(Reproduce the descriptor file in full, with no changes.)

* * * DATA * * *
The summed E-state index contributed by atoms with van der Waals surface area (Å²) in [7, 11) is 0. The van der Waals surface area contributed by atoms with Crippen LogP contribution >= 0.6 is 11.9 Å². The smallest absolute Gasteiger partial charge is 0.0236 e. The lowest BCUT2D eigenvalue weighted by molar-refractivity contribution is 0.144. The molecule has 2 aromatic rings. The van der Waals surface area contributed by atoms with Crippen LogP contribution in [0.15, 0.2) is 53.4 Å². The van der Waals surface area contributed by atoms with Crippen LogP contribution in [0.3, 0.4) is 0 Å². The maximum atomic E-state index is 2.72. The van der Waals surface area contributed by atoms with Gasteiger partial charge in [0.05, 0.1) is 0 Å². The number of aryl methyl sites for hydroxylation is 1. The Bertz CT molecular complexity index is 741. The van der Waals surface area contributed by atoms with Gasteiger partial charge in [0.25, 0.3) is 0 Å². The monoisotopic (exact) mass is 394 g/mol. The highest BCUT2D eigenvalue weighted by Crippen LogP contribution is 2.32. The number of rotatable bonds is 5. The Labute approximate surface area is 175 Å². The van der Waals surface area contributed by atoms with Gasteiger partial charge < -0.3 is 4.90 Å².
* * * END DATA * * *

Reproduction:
The summed E-state index contributed by atoms with van der Waals surface area (Å²) in [7, 11) is 0. The van der Waals surface area contributed by atoms with Crippen LogP contribution >= 0.6 is 11.9 Å². The smallest absolute Gasteiger partial charge is 0.0236 e. The lowest BCUT2D eigenvalue weighted by molar-refractivity contribution is 0.144. The molecule has 2 aromatic rings. The van der Waals surface area contributed by atoms with Crippen LogP contribution in [0.15, 0.2) is 53.4 Å². The van der Waals surface area contributed by atoms with Crippen LogP contribution in [0.3, 0.4) is 0 Å². The maximum atomic E-state index is 2.72. The van der Waals surface area contributed by atoms with Gasteiger partial charge in [0.05, 0.1) is 0 Å². The number of aryl methyl sites for hydroxylation is 1. The Bertz CT molecular complexity index is 741. The van der Waals surface area contributed by atoms with Gasteiger partial charge in [0.25, 0.3) is 0 Å². The monoisotopic (exact) mass is 394 g/mol. The highest BCUT2D eigenvalue weighted by Crippen LogP contribution is 2.32. The number of rotatable bonds is 5. The Labute approximate surface area is 175 Å². The van der Waals surface area contributed by atoms with Gasteiger partial charge < -0.3 is 4.90 Å².